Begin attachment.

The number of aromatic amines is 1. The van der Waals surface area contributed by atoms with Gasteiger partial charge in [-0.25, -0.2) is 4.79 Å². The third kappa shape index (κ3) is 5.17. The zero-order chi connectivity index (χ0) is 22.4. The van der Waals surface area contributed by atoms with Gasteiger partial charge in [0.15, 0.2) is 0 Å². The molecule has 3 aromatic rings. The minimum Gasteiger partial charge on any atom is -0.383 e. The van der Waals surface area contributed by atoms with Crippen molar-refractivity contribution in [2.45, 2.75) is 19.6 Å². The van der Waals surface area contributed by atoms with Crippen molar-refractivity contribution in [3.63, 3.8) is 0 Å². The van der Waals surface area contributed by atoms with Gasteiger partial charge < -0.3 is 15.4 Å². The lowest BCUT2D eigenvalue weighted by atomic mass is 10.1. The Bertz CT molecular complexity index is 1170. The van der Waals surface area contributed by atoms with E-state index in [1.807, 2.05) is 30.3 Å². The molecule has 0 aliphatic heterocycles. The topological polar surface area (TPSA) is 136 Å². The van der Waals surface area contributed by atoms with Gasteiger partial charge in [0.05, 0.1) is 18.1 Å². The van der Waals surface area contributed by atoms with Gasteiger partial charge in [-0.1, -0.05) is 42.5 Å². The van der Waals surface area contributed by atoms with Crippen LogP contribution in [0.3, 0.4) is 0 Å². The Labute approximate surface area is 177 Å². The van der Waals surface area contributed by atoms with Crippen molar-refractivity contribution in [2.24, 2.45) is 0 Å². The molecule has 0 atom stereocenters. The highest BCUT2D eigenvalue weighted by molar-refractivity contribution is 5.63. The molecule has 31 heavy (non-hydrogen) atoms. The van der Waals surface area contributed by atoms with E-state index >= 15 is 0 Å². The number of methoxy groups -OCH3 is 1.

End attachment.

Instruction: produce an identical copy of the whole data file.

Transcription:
The number of aromatic amines is 1. The van der Waals surface area contributed by atoms with Gasteiger partial charge in [-0.25, -0.2) is 4.79 Å². The third kappa shape index (κ3) is 5.17. The zero-order chi connectivity index (χ0) is 22.4. The van der Waals surface area contributed by atoms with Gasteiger partial charge in [0.15, 0.2) is 0 Å². The molecule has 3 aromatic rings. The minimum Gasteiger partial charge on any atom is -0.383 e. The van der Waals surface area contributed by atoms with Crippen molar-refractivity contribution in [2.45, 2.75) is 19.6 Å². The van der Waals surface area contributed by atoms with Crippen molar-refractivity contribution in [3.63, 3.8) is 0 Å². The van der Waals surface area contributed by atoms with Gasteiger partial charge < -0.3 is 15.4 Å². The lowest BCUT2D eigenvalue weighted by atomic mass is 10.1. The Bertz CT molecular complexity index is 1170. The van der Waals surface area contributed by atoms with E-state index in [1.807, 2.05) is 30.3 Å². The molecule has 0 aliphatic heterocycles. The topological polar surface area (TPSA) is 136 Å². The van der Waals surface area contributed by atoms with Gasteiger partial charge in [0.05, 0.1) is 18.1 Å². The van der Waals surface area contributed by atoms with Gasteiger partial charge in [-0.1, -0.05) is 42.5 Å². The van der Waals surface area contributed by atoms with Crippen LogP contribution in [0.3, 0.4) is 0 Å². The Labute approximate surface area is 177 Å². The van der Waals surface area contributed by atoms with Crippen molar-refractivity contribution in [2.24, 2.45) is 0 Å². The molecule has 0 atom stereocenters. The highest BCUT2D eigenvalue weighted by molar-refractivity contribution is 5.63. The molecule has 31 heavy (non-hydrogen) atoms. The van der Waals surface area contributed by atoms with E-state index >= 15 is 0 Å². The number of methoxy groups -OCH3 is 1.